33 reports of rape on Stanford campus in 2016, sexual assault on the rise

- Stanford University's annual crime data shows reports of rape on campus are on the rise. 

33 rapes were reported at Stanford last year. That's almost three per month. The new crime report exposes some troubling trends for students and staff at the prestigious Palo Alto school. 

While there has been a slight increase in the numbers over the year, campus administrators say students have a better understanding of what constitutes a crime and are no longer under-reporting incidents on campus.

"Yeah, that's a lot. How are young girls supposed to feel safe here on campus and going to school?" said Kara Bogard a graduate student at the University. 

Stanford's Safety Security and Fire Report is required by Federal Law, devoted to promoting personal safety and crime prevention on campus. It provides data on a variety of crimes.

According to the report, figures from 2016 show 45 sexual offenses were reported, 33 rapes and 12 incidents of fondling. 

In 2015, the numbers were lower; 39 sexual offenses were reported, which included 25 rapes and 11 cases of fondling.

The rise in numbers leave married student Bogard nervous.

"The increase is bad for the reputation of the university. For one, it deters people and professionals like myself. I work down the street here," she said. 

"Over the past year, Stanford investigated more student cases than we had in the prior year, and we are hopeful that is a reflection that more of our students are willing to engage with the Title IX Office to resolve and redress their concerns," according to Stanford's Senior Vice Provost.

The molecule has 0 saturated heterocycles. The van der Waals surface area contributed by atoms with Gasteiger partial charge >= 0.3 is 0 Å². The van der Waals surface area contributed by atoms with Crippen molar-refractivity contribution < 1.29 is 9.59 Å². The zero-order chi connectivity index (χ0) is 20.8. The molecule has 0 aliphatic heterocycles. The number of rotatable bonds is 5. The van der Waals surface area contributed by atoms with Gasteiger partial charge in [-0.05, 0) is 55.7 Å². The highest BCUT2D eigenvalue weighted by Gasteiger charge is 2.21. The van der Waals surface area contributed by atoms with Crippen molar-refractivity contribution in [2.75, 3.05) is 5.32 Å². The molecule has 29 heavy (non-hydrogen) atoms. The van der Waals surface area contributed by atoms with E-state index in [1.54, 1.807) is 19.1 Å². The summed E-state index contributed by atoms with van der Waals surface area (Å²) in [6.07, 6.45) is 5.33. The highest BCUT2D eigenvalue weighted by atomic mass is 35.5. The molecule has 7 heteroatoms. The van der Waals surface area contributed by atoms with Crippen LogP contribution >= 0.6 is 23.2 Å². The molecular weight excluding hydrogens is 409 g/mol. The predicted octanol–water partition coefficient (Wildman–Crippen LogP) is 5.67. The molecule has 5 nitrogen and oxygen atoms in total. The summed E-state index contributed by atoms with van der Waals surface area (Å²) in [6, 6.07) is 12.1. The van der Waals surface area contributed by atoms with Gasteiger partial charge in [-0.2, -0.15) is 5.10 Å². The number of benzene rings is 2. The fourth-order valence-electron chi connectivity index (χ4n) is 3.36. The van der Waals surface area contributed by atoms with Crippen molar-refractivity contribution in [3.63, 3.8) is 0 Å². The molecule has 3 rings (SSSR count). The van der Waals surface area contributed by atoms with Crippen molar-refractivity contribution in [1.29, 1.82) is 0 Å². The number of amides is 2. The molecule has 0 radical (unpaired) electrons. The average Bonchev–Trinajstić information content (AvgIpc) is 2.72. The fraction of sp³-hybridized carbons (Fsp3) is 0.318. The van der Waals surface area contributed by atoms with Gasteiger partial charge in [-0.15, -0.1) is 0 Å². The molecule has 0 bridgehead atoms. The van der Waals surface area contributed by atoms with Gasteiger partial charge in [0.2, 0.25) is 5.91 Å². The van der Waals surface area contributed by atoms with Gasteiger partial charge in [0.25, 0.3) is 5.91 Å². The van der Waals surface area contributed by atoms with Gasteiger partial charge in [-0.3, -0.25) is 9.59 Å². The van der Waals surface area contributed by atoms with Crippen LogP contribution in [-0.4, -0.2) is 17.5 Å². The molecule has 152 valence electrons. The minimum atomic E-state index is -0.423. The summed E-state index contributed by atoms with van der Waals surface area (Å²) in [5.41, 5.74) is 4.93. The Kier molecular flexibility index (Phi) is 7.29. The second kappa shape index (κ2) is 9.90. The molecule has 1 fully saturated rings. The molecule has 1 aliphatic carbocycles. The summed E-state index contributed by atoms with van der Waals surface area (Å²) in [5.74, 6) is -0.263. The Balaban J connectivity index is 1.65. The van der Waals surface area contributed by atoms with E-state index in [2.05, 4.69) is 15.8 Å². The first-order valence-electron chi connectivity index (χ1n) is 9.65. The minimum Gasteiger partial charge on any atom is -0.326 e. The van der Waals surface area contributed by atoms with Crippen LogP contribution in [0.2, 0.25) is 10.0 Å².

Many of the cases were reported to the University's Title IX office, which lead to investigations and adjudications, but that process is facing review and retooling after President Trump Education Secretary Betsy DeVos said earlier this month that she is overturning the Obama-era college guidelines that were intended to crackdown on college sexual assault and rape. 

"The current approach does a disservice to everyone involved. That's why we must do better," said DeVos earlier this month at a news conference.

"Colleges can't get tougher leaving victims in a difficult place," said Charlotte Kosche, a freshman. "I don't feel good about that and what [DeVos] said to the media about Title IX cases and I think it's making it harder to have an open discourse on this topic." 

The topic of campus rape is sensitive after former Stanford swimmer Brock Turner was released from jail after serving 3-months for sexually assaulting an unconscious woman on campus.  This case from the past along with recent report and events in Washington are serving to continue the conversation on a serious issues.

"I do believe the community around Stanford and the reputation should be talking more loud about this definitely," said Fabrico Sanches, a graduate student. 

The report also indicated there's been a decrease in the number of alcohol-related arrests. Students also have a number of campus resources to report crimes like sexual assault on and off campus and are encouraged to file a police report as soon as it happens.   

 

 

 

 

 

 

 

 

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